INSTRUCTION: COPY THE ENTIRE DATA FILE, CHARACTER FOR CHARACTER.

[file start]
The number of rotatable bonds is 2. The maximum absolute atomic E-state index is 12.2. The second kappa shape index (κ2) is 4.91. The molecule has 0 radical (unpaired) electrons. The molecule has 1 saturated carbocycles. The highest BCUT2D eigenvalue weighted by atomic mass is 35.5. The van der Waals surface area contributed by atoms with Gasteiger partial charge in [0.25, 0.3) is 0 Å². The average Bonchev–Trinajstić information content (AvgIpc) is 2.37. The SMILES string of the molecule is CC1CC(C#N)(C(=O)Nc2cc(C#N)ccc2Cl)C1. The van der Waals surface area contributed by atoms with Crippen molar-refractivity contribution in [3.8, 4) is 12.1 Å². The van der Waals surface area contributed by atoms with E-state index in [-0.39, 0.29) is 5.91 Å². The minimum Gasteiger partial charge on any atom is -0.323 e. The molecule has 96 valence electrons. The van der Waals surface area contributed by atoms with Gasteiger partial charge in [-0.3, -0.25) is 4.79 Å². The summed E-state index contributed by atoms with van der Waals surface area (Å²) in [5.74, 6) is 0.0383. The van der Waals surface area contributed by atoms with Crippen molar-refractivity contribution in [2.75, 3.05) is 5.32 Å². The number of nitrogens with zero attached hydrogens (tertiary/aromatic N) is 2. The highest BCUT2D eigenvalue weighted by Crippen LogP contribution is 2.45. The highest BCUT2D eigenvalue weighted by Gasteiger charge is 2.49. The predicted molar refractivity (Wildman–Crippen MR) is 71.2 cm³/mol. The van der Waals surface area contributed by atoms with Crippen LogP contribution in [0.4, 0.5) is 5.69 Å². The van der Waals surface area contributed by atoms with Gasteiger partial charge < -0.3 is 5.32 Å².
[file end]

The number of rotatable bonds is 2. The maximum absolute atomic E-state index is 12.2. The second kappa shape index (κ2) is 4.91. The molecule has 0 radical (unpaired) electrons. The molecule has 1 saturated carbocycles. The highest BCUT2D eigenvalue weighted by atomic mass is 35.5. The van der Waals surface area contributed by atoms with Gasteiger partial charge in [0.25, 0.3) is 0 Å². The average Bonchev–Trinajstić information content (AvgIpc) is 2.37. The SMILES string of the molecule is CC1CC(C#N)(C(=O)Nc2cc(C#N)ccc2Cl)C1. The van der Waals surface area contributed by atoms with Crippen molar-refractivity contribution in [3.8, 4) is 12.1 Å². The van der Waals surface area contributed by atoms with E-state index in [-0.39, 0.29) is 5.91 Å². The minimum Gasteiger partial charge on any atom is -0.323 e. The molecule has 96 valence electrons. The van der Waals surface area contributed by atoms with Gasteiger partial charge in [-0.3, -0.25) is 4.79 Å². The summed E-state index contributed by atoms with van der Waals surface area (Å²) in [5.74, 6) is 0.0383. The van der Waals surface area contributed by atoms with Crippen molar-refractivity contribution in [2.75, 3.05) is 5.32 Å². The number of nitrogens with zero attached hydrogens (tertiary/aromatic N) is 2. The highest BCUT2D eigenvalue weighted by Crippen LogP contribution is 2.45. The highest BCUT2D eigenvalue weighted by Gasteiger charge is 2.49. The predicted molar refractivity (Wildman–Crippen MR) is 71.2 cm³/mol. The van der Waals surface area contributed by atoms with Crippen LogP contribution in [0.4, 0.5) is 5.69 Å². The van der Waals surface area contributed by atoms with Gasteiger partial charge < -0.3 is 5.32 Å².